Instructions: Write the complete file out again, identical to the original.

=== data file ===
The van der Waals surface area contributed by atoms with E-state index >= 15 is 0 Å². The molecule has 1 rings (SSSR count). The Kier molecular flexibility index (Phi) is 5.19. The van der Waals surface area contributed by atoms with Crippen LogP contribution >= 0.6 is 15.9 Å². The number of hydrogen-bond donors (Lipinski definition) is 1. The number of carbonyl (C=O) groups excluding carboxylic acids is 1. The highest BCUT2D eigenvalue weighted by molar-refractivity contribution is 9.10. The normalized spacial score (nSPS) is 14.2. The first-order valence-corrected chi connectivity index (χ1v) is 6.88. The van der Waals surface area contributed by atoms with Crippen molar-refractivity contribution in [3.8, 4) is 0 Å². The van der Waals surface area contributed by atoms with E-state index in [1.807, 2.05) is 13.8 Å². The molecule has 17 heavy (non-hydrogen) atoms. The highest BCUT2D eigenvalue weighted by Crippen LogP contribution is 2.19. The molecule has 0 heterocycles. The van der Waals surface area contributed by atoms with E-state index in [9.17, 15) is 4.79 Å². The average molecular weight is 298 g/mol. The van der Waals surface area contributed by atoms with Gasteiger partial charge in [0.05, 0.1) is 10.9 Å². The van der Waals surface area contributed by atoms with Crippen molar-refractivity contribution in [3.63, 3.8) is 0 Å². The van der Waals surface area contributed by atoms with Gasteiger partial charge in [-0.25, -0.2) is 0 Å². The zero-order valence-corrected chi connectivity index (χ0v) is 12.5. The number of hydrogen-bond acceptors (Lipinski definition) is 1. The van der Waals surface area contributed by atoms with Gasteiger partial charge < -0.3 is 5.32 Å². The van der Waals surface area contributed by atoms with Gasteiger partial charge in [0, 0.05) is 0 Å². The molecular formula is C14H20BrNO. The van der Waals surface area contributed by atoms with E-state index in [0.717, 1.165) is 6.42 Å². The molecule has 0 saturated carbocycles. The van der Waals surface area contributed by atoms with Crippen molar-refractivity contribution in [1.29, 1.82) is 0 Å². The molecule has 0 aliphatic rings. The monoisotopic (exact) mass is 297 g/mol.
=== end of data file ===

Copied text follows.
The van der Waals surface area contributed by atoms with E-state index >= 15 is 0 Å². The molecule has 1 rings (SSSR count). The Kier molecular flexibility index (Phi) is 5.19. The van der Waals surface area contributed by atoms with Crippen LogP contribution >= 0.6 is 15.9 Å². The number of hydrogen-bond donors (Lipinski definition) is 1. The number of carbonyl (C=O) groups excluding carboxylic acids is 1. The highest BCUT2D eigenvalue weighted by molar-refractivity contribution is 9.10. The normalized spacial score (nSPS) is 14.2. The first-order valence-corrected chi connectivity index (χ1v) is 6.88. The van der Waals surface area contributed by atoms with Crippen molar-refractivity contribution in [3.8, 4) is 0 Å². The van der Waals surface area contributed by atoms with E-state index in [1.807, 2.05) is 13.8 Å². The molecule has 17 heavy (non-hydrogen) atoms. The highest BCUT2D eigenvalue weighted by Crippen LogP contribution is 2.19. The molecule has 0 heterocycles. The van der Waals surface area contributed by atoms with E-state index in [9.17, 15) is 4.79 Å². The average molecular weight is 298 g/mol. The van der Waals surface area contributed by atoms with Gasteiger partial charge in [0.05, 0.1) is 10.9 Å². The van der Waals surface area contributed by atoms with Crippen molar-refractivity contribution in [3.63, 3.8) is 0 Å². The van der Waals surface area contributed by atoms with Gasteiger partial charge in [-0.25, -0.2) is 0 Å². The zero-order valence-corrected chi connectivity index (χ0v) is 12.5. The number of hydrogen-bond acceptors (Lipinski definition) is 1. The van der Waals surface area contributed by atoms with Gasteiger partial charge < -0.3 is 5.32 Å². The van der Waals surface area contributed by atoms with Gasteiger partial charge in [0, 0.05) is 0 Å². The molecular formula is C14H20BrNO. The van der Waals surface area contributed by atoms with E-state index in [0.717, 1.165) is 6.42 Å². The molecule has 0 saturated carbocycles. The van der Waals surface area contributed by atoms with Crippen molar-refractivity contribution in [1.29, 1.82) is 0 Å². The molecule has 0 aliphatic rings. The monoisotopic (exact) mass is 297 g/mol.